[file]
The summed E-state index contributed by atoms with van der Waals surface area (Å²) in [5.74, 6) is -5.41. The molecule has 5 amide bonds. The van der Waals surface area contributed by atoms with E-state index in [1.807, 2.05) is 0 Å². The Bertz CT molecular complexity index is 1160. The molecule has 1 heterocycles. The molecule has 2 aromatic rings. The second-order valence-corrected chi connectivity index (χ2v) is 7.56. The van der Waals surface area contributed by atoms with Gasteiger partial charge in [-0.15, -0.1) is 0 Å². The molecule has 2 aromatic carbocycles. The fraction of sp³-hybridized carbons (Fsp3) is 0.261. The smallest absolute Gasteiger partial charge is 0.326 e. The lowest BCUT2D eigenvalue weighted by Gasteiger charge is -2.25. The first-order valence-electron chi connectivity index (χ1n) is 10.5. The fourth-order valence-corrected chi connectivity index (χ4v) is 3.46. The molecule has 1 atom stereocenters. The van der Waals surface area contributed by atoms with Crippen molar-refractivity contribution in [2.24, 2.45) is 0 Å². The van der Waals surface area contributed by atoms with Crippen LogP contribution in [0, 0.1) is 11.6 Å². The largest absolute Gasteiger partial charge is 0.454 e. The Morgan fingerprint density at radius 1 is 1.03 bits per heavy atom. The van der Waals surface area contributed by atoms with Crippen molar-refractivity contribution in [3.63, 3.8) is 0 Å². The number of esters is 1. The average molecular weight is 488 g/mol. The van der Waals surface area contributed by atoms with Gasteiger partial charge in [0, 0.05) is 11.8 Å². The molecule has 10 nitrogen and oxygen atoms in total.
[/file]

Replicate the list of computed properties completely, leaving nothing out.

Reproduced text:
The summed E-state index contributed by atoms with van der Waals surface area (Å²) in [5.74, 6) is -5.41. The molecule has 5 amide bonds. The van der Waals surface area contributed by atoms with E-state index in [1.807, 2.05) is 0 Å². The Bertz CT molecular complexity index is 1160. The molecule has 1 heterocycles. The molecule has 2 aromatic rings. The second-order valence-corrected chi connectivity index (χ2v) is 7.56. The van der Waals surface area contributed by atoms with Gasteiger partial charge in [-0.15, -0.1) is 0 Å². The molecule has 2 aromatic carbocycles. The fraction of sp³-hybridized carbons (Fsp3) is 0.261. The smallest absolute Gasteiger partial charge is 0.326 e. The lowest BCUT2D eigenvalue weighted by Gasteiger charge is -2.25. The first-order valence-electron chi connectivity index (χ1n) is 10.5. The fourth-order valence-corrected chi connectivity index (χ4v) is 3.46. The molecule has 1 atom stereocenters. The van der Waals surface area contributed by atoms with Crippen molar-refractivity contribution in [2.24, 2.45) is 0 Å². The van der Waals surface area contributed by atoms with Crippen LogP contribution in [0, 0.1) is 11.6 Å². The largest absolute Gasteiger partial charge is 0.454 e. The Morgan fingerprint density at radius 1 is 1.03 bits per heavy atom. The van der Waals surface area contributed by atoms with Crippen molar-refractivity contribution in [3.63, 3.8) is 0 Å². The number of esters is 1. The average molecular weight is 488 g/mol. The van der Waals surface area contributed by atoms with Gasteiger partial charge in [0, 0.05) is 11.8 Å². The molecule has 10 nitrogen and oxygen atoms in total.